When you search McCain's biography, his books, and the torrent of interviews for the essence of his green politics, you find a lurching tone, omissions, and late-breaking plot developments that raise serious doubts about the wisdom of entrusting the environmental fate of the country to a McCain presidency.
The peripatetic and eventful first half of the senator's life left him rootless and untouched by any connection to place, much less an environmental sensibility. Settling in Arizona after marrying his second wife, Cindy, he learned to love the scenic grandeur of Arizona. He was taken under the wing of Mo Udall in Congress, and he took a crash course in land issues as an Interior Committee member in the 1980s. But the depth of this education in western states' environmental politics and of his collaboration with Udall in setting aside public land as wilderness shouldn't be exaggerated. He remained a reliable Reagan Revolution foot soldier and an aggressive pro-business conservative.
The true story of McCain's environmental record is that he's more committed to the appearance of conservation than to actually conserving anything. McCain urged the Gingrich-era GOP to tone down its virulent anti-environmental rhetoric while making it clear this was an issue of better packaging rather than better policies. "We Republicans," he declared in 1996, "are responsible for much of the negative perception of our environmental record." The significance of his 2000 presidential bid for green issues would have been negligible – except voters kept asking McCain about global warming, so he looked into it, and, observers say, used it to exact a bit of political payback from Bush, who had trashed him in the primary. He held hearings in the Commerce Committee during which he acknowledged the real threats posed by climate change but lacked the vision or conviction to take it any further.
Just as he has been otherwise silent about Bush's ignominious environmental record, his adoration of Ronald Reagan was never tempered by any acknowledgement that Reagan was, in the words of Stewart Udall (Mo's brother, and secretary of the Interior for JFK and LBJ), "the first overtly anti-conservation president of [the 20th] century." McCain never sees the bigger picture.
Even less diverting than the grizzly bear yukfest is McCain's opportunistic response to this year's soaring gasoline prices. In June, as part of his new "all of the above" energy policy, he announced a call to end the federal moratorium on offshore drilling in U.S. waters. Oil companies already have access to 34 billion barrels of offshore reserves; the areas McCain would open offer only an additional 8 billion barrels, and these reserves would not become available for many years.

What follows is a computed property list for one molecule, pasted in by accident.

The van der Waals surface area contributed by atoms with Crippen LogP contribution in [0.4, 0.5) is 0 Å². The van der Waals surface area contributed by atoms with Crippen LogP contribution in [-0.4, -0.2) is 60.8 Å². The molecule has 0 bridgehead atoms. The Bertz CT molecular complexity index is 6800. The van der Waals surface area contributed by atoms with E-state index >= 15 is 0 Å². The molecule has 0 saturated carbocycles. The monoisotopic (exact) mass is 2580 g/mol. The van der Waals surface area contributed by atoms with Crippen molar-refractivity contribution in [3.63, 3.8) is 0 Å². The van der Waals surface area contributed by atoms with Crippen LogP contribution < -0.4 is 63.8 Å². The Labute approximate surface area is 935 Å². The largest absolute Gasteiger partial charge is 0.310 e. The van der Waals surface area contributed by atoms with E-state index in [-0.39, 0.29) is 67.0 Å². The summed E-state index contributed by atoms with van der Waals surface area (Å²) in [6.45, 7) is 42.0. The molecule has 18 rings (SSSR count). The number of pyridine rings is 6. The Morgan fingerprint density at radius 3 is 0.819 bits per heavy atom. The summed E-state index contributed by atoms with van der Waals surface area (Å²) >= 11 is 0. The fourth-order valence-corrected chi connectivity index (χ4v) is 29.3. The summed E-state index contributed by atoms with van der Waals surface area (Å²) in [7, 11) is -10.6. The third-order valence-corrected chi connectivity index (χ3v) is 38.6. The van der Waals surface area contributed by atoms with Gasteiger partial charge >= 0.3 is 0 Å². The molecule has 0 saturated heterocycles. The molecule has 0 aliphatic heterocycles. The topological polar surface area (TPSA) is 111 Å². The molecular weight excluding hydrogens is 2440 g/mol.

"Anyone who tells you that this will bring down our gas prices immediately or anytime soon is blowing smoke," said California's Republican governor Arnold Schwarzenegger. Immediately following McCain's declaration, nearly $1 million materialized in his campaign coffers.
Then there's perhaps the saddest story of all: McCain's slow-motion retreat on drilling in ANWR. Like other McCain stands, this one has proven to be shallow and reversible. This summer, as the drumbeat for more domestic drilling became louder, along with false promises that doing so would lower gas prices, rumors flew that McCain would flip on ANWR. His staff was said to be studying the political calculus of pandering to credulous oil addicts. (In August, a poll in Arizona found that 55% of residents would rather reduce the price of oil and gas than protect the environment.) McCain himself floated cautious trial balloons, telling the 'Weekly Standard' he'd "continue to examine it" and call Alaska governor Sarah Palin, a strong proponent of drilling in ANWR, to discuss the issue. T. Boone Pickens reported that he had urged McCain to push for ANWR drilling and that McCain "said that he hadn't decided to do that . . . yet." On the eve of the Republican convention in Minneapolis, a provision promoting ANWR drilling in the GOP platform was grudgingly left out, but party officials expressed confidence that McCain, who has said his mind remains open "in light of this changed economic environment," would come around after the election – if not sooner.
Then McCain picked Palin to be his VP, another anti-environmental tell. Palin has dismissed the findings of Alaska's own wildlife scientists in the course of vehemently resisting the endangered-species designation of polar bears. The pick strongly suggests that the earlier gambit of having McCain swayed by Palin is definitely in play. To its proponents, the sacking of ANWR would deliver a political blow that far transcends the value of petroleum, and Palin speaks their atavistic language. "Drilling in Alaska is going to be a matter of life and death," she told CNBC in late August. "We're bursting with billions of barrels of oil." It will certainly be life or death to the Porcupine River caribou; the disputed "sliver" of coastal plain is the destination of the animals' 3,000-mile migration – the longest of any land mammal. Say goodbye to caribou calves and hello to a penny-a-gallon reduction in gas prices. In 2018.
Whether McCain surrenders on ANWR or just continues to wobble, this betrayal is personal. The refuge is a precious asset in Mo Udall's greatest achievement, the Alaska Lands Act of 1980, which also established 15 national parks, including Denali. Udall, who died in 1998, loved wilderness but knew politics, and words he once wrote should be ringing in McCain's ears today: "As America's finite resources and fossil fuels begin to run out, will ecologically aware legislators be able to resist the pressures . . . to exchange open space and free-flowing rivers, even the 'Crown Jewels' of Alaska, for jobs and highways and gasoline? I hope so, but it saddens me to say: I wouldn't bet on it."